While the Neptunia series is primarily known for being RPGs, developer Compile Heart’s frequent collaborator Tamsoft has had a number of shots at bringing the franchise into the real-time action realm.
Over time, the scale and ambition of these “action Neptunia” games has expanded considerably, with Cyberdimension Neptunia: 4 Goddesses Online marking the most convincing realisation of the formula to date at the time of writing, blending elements of the mainline Neptunia games with an appealing and enjoyable real-time combat system.
Let’s look at how “action Neptunia” has evolved over time, and how Cyberdimension Neptunia refines the formula.
Continue reading Cyberdimension Neptunia: Action Neptunia’s Latest Evolution
The Neptunia series is not only one of the most remarkable success stories in Japanese gaming, it’s also one of the most interesting, diverse franchises out there.
From its humble beginnings as a low-budget RPG with an atrocious critical reception to its current, widely recognised status inextricably associated with Sony platforms, even the most hardened cynic has to admit by now that there’s probably something to this series.
A big part of what has kept Neptunia fresh and interesting over the years is the fact that it’s not afraid to step outside of its traditional RPG comfort zone and experiment with gameplay styles. And, since we already explored the history of the mainline series when we dove deep into Megadimension Neptunia V-II back in 2016, it’s these spinoff games we’ll be looking in more detail today.
Continue reading Cyberdimension Neptunia: Introduction and History
The MoeGamer Awards are a series of made-up prizes that give me an excuse to celebrate games, concepts and communities I’ve particularly appreciated over the course of 2017. Find out more and suggest some categories here!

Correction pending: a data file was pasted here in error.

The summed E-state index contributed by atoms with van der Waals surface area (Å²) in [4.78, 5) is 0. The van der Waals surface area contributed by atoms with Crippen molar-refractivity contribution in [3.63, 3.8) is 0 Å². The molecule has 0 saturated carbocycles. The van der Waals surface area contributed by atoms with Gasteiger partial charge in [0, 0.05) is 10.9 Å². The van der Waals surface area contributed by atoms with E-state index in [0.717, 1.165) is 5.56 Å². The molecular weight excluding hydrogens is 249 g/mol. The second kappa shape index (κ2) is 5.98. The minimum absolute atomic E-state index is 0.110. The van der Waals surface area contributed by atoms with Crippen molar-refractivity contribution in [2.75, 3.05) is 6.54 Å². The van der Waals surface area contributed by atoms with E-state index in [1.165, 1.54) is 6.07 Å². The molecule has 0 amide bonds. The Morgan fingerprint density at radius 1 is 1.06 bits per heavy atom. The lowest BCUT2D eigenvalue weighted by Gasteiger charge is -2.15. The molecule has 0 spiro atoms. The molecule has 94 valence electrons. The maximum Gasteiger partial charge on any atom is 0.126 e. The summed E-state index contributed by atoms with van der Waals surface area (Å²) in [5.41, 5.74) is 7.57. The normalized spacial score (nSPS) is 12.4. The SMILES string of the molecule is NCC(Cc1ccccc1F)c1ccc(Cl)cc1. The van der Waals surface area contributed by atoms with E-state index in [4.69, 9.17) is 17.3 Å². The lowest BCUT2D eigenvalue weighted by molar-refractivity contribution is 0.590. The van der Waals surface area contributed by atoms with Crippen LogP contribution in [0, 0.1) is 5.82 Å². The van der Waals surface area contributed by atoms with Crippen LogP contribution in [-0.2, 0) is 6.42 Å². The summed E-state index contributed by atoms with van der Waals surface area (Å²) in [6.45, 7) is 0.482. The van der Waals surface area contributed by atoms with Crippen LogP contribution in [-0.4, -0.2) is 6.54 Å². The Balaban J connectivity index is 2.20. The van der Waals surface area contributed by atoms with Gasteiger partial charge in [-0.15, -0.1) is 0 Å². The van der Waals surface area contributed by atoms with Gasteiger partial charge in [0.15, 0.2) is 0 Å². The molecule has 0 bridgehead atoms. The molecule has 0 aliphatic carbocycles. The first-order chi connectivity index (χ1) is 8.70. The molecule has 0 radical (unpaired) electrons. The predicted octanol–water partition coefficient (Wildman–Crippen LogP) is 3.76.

Music is a massively important part of the modern gaming experience. As technology has improved, particularly in the storage department, we’ve seen a notable shift away from game systems synthesising music in real time using built-in sound chips — a process that often produced a distinctive and instantly recognisable sound unique to each platform — and towards more traditionally recorded music.
While this does diminish each modern platform’s individuality in terms of the distinctive timbres of their games’ soundtracks, it does leave composers free to let their imaginations run wild and express themselves — and for us as listeners to focus on the compositions themselves rather than admire how the musicians got around technical limitations. Today’s award celebrates a delightfully eclectic and enjoyable soundtrack that blends a variety of styles together into one coherent whole; the kind of soundtrack that simply wouldn’t have been possible back in the eras of chiptunes or synthesised MIDI music.
And the winner is…
Continue reading The MoeGamer Awards: Most Eclectic Soundtrack
After a slightly longer wait than expected due to a printing error with the soundtrack CDs, the limited editions for Cyberdimension Neptunia: 4 Goddesses Online are finally here.
As with most of Idea Factory International’s releases, it’s a substantial but affordable release containing a nice selection of goodies — some practical, some purely to go “ooooh” at. IFI’s limited editions are always reasonably understated and never feel the need to go for the excess of some “Collector’s Editions” — particularly those from triple-A Western publishers — and it’s for that reason I like them. They’re easy and fun to collect and display, and they keep the focus on the game.